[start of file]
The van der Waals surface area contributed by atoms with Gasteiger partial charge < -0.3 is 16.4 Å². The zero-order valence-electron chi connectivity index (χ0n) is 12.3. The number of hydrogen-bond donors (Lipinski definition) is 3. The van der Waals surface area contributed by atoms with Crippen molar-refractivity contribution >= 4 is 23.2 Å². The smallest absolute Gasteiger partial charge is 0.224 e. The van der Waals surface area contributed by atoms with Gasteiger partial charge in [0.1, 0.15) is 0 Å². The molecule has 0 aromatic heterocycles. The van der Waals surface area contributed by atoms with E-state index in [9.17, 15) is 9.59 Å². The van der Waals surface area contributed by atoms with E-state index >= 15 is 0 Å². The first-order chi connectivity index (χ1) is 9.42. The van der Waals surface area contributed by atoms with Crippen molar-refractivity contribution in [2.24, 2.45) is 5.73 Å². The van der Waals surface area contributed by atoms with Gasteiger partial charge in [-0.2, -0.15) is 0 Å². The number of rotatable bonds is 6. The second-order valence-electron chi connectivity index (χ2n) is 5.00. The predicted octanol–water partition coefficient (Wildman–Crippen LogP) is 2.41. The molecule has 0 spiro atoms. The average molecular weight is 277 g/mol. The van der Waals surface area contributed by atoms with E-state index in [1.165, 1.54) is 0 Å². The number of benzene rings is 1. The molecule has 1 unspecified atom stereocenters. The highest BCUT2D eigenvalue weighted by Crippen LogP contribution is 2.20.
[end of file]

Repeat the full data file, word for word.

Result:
The van der Waals surface area contributed by atoms with Gasteiger partial charge < -0.3 is 16.4 Å². The zero-order valence-electron chi connectivity index (χ0n) is 12.3. The number of hydrogen-bond donors (Lipinski definition) is 3. The van der Waals surface area contributed by atoms with Crippen molar-refractivity contribution >= 4 is 23.2 Å². The smallest absolute Gasteiger partial charge is 0.224 e. The van der Waals surface area contributed by atoms with Gasteiger partial charge in [0.1, 0.15) is 0 Å². The molecule has 0 aromatic heterocycles. The van der Waals surface area contributed by atoms with E-state index in [9.17, 15) is 9.59 Å². The van der Waals surface area contributed by atoms with E-state index >= 15 is 0 Å². The first-order chi connectivity index (χ1) is 9.42. The van der Waals surface area contributed by atoms with Crippen molar-refractivity contribution in [2.24, 2.45) is 5.73 Å². The van der Waals surface area contributed by atoms with Gasteiger partial charge in [-0.2, -0.15) is 0 Å². The number of rotatable bonds is 6. The second-order valence-electron chi connectivity index (χ2n) is 5.00. The predicted octanol–water partition coefficient (Wildman–Crippen LogP) is 2.41. The molecule has 0 spiro atoms. The average molecular weight is 277 g/mol. The van der Waals surface area contributed by atoms with E-state index in [1.165, 1.54) is 0 Å². The number of benzene rings is 1. The molecule has 1 unspecified atom stereocenters. The highest BCUT2D eigenvalue weighted by Crippen LogP contribution is 2.20.